After the fall of Rome, most of the works of the Greek philosophy were lost to Western Europe. However, Islamic scholars had saved many of these works found in Byzantine libraries and other libraries in the ancient world, such as Alexandria, where Ptolemy work in 200CE. Later, Islamic scholars, such as Avicenna between 980-1037 and Averroës between 1126-1198, as well as the Jewish scholar Moses Maimonides between 1135-1204 helped re-introduce these works. By the 12th century, these translated works had made their way back into Europe. Aquinas was to use the work of Aristotle to justify his beliefs, which separates him from earlier Christian philosophers. Aquinas tried to base his view of God and of the world, on what men could learn about the world through rational reasoning.
Thomas Aquinas was born in 1224 into an aristocratic family living in Roccasecca, Italy. He was to eventually become one of the most acknowledged Christian philosophers in history. Aquinas' education began at a Benedictine monastery, but he went on to study at the University in Naples, receiving his degree in 1244 at the age of 20. He continued his study of philosophy and theology under the tutelage of the Dominicans in Paris and Cologne and, in 1256, received his doctorate in theology. For the next 10 years, Aquinas spent time in various Dominican monasteries near Rome, lecturing on philosophy and theology. However, his special interest was the philosophy of Aristotle. His greatest work was the `Summa`, which he worked on from 1265 until his death in 1274. Much later, in 1879, Pope Leo XIII recommended that St. Thomas Aquinas' philosophy be made the basis of instruction in all Roman Catholic schools. Subsequently, in 1950, Pope Pius XII affirmed that the `Thomist` philosophy was an official guide to the Roman Catholic doctrine.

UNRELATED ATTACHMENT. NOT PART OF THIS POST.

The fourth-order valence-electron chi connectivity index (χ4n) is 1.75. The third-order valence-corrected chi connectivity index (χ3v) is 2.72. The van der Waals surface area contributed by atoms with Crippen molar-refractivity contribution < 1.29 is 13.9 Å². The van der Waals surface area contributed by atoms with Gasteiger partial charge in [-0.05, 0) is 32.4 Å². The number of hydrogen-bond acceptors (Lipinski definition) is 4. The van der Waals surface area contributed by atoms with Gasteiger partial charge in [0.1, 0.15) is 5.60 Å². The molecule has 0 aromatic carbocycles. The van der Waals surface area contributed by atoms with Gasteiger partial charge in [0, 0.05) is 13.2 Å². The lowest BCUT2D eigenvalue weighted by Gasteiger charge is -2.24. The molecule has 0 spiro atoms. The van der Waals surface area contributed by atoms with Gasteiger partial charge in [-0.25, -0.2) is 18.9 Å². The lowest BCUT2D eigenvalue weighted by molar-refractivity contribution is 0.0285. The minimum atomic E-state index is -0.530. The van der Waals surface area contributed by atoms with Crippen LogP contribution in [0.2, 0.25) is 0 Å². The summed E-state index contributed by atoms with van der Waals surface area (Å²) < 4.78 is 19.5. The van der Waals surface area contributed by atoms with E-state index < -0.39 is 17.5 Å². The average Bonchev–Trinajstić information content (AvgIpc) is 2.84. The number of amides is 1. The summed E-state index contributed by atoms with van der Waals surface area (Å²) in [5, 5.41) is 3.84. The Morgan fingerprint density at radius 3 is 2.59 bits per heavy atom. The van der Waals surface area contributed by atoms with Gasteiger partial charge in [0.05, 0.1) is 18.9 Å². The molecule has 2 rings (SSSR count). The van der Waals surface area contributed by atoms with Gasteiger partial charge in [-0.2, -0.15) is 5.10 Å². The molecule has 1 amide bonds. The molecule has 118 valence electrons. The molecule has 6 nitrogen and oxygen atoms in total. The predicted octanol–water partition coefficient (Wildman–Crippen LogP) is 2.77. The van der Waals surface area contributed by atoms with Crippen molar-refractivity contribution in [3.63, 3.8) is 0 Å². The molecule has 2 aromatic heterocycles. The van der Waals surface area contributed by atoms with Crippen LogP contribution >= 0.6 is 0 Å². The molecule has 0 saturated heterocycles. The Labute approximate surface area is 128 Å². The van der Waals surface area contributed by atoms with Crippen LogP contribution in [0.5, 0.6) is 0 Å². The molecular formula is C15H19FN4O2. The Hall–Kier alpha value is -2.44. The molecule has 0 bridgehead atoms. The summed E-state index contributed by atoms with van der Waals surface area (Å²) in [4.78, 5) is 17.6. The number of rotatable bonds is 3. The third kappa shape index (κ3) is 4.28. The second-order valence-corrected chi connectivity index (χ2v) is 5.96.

The `Summa Theologiae` and the `Summa Contra Gentile` were Aquinas' most famous works on Christian philosophy. However, much of this work was centred on one question:
How can we reconcile faith and reason?
According to Aquinas, man, as an animal, may only know what he experiences through his senses, i.e. empiricalism. However, a being, endowed with reason, can learn to understand the universe beyond the senses, i.e. rationalism. If you extend this argument, you arrive at one of Aristotle's guiding principles, i.e.
Whatever exists can be understood and must have a rational cause.